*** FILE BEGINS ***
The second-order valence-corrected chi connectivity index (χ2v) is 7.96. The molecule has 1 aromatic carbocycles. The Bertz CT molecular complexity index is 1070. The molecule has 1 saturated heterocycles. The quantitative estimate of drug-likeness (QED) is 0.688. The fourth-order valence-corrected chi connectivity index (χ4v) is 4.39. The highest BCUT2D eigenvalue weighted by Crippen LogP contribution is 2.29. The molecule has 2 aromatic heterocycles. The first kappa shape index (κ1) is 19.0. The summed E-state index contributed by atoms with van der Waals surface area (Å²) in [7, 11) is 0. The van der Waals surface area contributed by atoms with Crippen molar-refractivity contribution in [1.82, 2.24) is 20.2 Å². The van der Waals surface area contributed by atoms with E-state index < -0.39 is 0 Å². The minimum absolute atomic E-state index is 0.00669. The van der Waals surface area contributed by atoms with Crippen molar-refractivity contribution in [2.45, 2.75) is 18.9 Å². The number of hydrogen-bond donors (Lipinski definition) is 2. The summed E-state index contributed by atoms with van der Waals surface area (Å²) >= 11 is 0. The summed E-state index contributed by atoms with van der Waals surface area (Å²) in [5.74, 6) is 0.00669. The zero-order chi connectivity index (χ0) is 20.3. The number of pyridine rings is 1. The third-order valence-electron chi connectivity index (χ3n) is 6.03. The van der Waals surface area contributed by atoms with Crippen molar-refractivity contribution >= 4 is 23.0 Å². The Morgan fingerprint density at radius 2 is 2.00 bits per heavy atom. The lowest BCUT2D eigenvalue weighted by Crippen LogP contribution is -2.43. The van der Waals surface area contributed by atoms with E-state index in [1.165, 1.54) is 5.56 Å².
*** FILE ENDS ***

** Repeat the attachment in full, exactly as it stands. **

The second-order valence-corrected chi connectivity index (χ2v) is 7.96. The molecule has 1 aromatic carbocycles. The Bertz CT molecular complexity index is 1070. The molecule has 1 saturated heterocycles. The quantitative estimate of drug-likeness (QED) is 0.688. The fourth-order valence-corrected chi connectivity index (χ4v) is 4.39. The highest BCUT2D eigenvalue weighted by Crippen LogP contribution is 2.29. The molecule has 2 aromatic heterocycles. The first kappa shape index (κ1) is 19.0. The summed E-state index contributed by atoms with van der Waals surface area (Å²) in [7, 11) is 0. The van der Waals surface area contributed by atoms with Crippen molar-refractivity contribution in [1.82, 2.24) is 20.2 Å². The van der Waals surface area contributed by atoms with E-state index < -0.39 is 0 Å². The minimum absolute atomic E-state index is 0.00669. The van der Waals surface area contributed by atoms with Crippen molar-refractivity contribution in [2.45, 2.75) is 18.9 Å². The number of hydrogen-bond donors (Lipinski definition) is 2. The summed E-state index contributed by atoms with van der Waals surface area (Å²) >= 11 is 0. The summed E-state index contributed by atoms with van der Waals surface area (Å²) in [5.74, 6) is 0.00669. The zero-order chi connectivity index (χ0) is 20.3. The number of pyridine rings is 1. The third-order valence-electron chi connectivity index (χ3n) is 6.03. The van der Waals surface area contributed by atoms with Crippen molar-refractivity contribution >= 4 is 23.0 Å². The Morgan fingerprint density at radius 2 is 2.00 bits per heavy atom. The lowest BCUT2D eigenvalue weighted by Crippen LogP contribution is -2.43. The van der Waals surface area contributed by atoms with E-state index in [1.165, 1.54) is 5.56 Å².